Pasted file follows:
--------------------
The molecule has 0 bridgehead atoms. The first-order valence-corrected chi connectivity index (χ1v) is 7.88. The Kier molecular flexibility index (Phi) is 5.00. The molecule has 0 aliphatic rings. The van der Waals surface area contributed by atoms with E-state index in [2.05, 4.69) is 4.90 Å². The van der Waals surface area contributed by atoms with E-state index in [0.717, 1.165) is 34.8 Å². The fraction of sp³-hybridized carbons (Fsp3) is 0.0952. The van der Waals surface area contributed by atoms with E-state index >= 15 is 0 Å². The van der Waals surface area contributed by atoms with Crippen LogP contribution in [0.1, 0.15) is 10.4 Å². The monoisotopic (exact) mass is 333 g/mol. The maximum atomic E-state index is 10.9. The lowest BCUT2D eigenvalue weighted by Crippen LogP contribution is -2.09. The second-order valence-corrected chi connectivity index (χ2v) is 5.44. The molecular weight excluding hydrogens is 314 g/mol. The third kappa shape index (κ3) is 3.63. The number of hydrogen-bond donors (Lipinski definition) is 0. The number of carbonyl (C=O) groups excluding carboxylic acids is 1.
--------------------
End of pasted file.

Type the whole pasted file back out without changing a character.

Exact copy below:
The molecule has 0 bridgehead atoms. The first-order valence-corrected chi connectivity index (χ1v) is 7.88. The Kier molecular flexibility index (Phi) is 5.00. The molecule has 0 aliphatic rings. The van der Waals surface area contributed by atoms with E-state index in [2.05, 4.69) is 4.90 Å². The van der Waals surface area contributed by atoms with E-state index in [0.717, 1.165) is 34.8 Å². The fraction of sp³-hybridized carbons (Fsp3) is 0.0952. The van der Waals surface area contributed by atoms with E-state index >= 15 is 0 Å². The van der Waals surface area contributed by atoms with Crippen LogP contribution in [0.1, 0.15) is 10.4 Å². The monoisotopic (exact) mass is 333 g/mol. The maximum atomic E-state index is 10.9. The lowest BCUT2D eigenvalue weighted by Crippen LogP contribution is -2.09. The second-order valence-corrected chi connectivity index (χ2v) is 5.44. The molecular weight excluding hydrogens is 314 g/mol. The third kappa shape index (κ3) is 3.63. The number of hydrogen-bond donors (Lipinski definition) is 0. The number of carbonyl (C=O) groups excluding carboxylic acids is 1.